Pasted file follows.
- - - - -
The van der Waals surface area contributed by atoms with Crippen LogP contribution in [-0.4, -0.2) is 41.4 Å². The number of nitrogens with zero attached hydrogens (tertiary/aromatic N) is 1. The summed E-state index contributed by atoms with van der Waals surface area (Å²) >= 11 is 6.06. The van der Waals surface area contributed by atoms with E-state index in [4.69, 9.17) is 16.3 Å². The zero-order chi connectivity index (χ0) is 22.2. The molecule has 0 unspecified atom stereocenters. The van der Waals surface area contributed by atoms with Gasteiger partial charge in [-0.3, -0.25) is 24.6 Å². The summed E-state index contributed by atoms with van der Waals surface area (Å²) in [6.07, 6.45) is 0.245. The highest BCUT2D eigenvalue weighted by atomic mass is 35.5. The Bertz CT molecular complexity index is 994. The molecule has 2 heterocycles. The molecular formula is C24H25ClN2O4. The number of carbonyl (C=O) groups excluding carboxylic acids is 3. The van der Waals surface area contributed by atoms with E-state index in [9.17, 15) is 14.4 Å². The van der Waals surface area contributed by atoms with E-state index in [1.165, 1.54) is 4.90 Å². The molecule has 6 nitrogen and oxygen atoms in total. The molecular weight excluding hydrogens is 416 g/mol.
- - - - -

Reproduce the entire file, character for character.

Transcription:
The van der Waals surface area contributed by atoms with Crippen LogP contribution in [-0.4, -0.2) is 41.4 Å². The number of nitrogens with zero attached hydrogens (tertiary/aromatic N) is 1. The summed E-state index contributed by atoms with van der Waals surface area (Å²) >= 11 is 6.06. The van der Waals surface area contributed by atoms with E-state index in [4.69, 9.17) is 16.3 Å². The zero-order chi connectivity index (χ0) is 22.2. The molecule has 0 unspecified atom stereocenters. The van der Waals surface area contributed by atoms with Gasteiger partial charge in [-0.3, -0.25) is 24.6 Å². The summed E-state index contributed by atoms with van der Waals surface area (Å²) in [6.07, 6.45) is 0.245. The highest BCUT2D eigenvalue weighted by atomic mass is 35.5. The Bertz CT molecular complexity index is 994. The molecule has 2 heterocycles. The molecular formula is C24H25ClN2O4. The number of carbonyl (C=O) groups excluding carboxylic acids is 3. The van der Waals surface area contributed by atoms with E-state index in [9.17, 15) is 14.4 Å². The van der Waals surface area contributed by atoms with E-state index in [1.165, 1.54) is 4.90 Å². The molecule has 6 nitrogen and oxygen atoms in total. The molecular weight excluding hydrogens is 416 g/mol.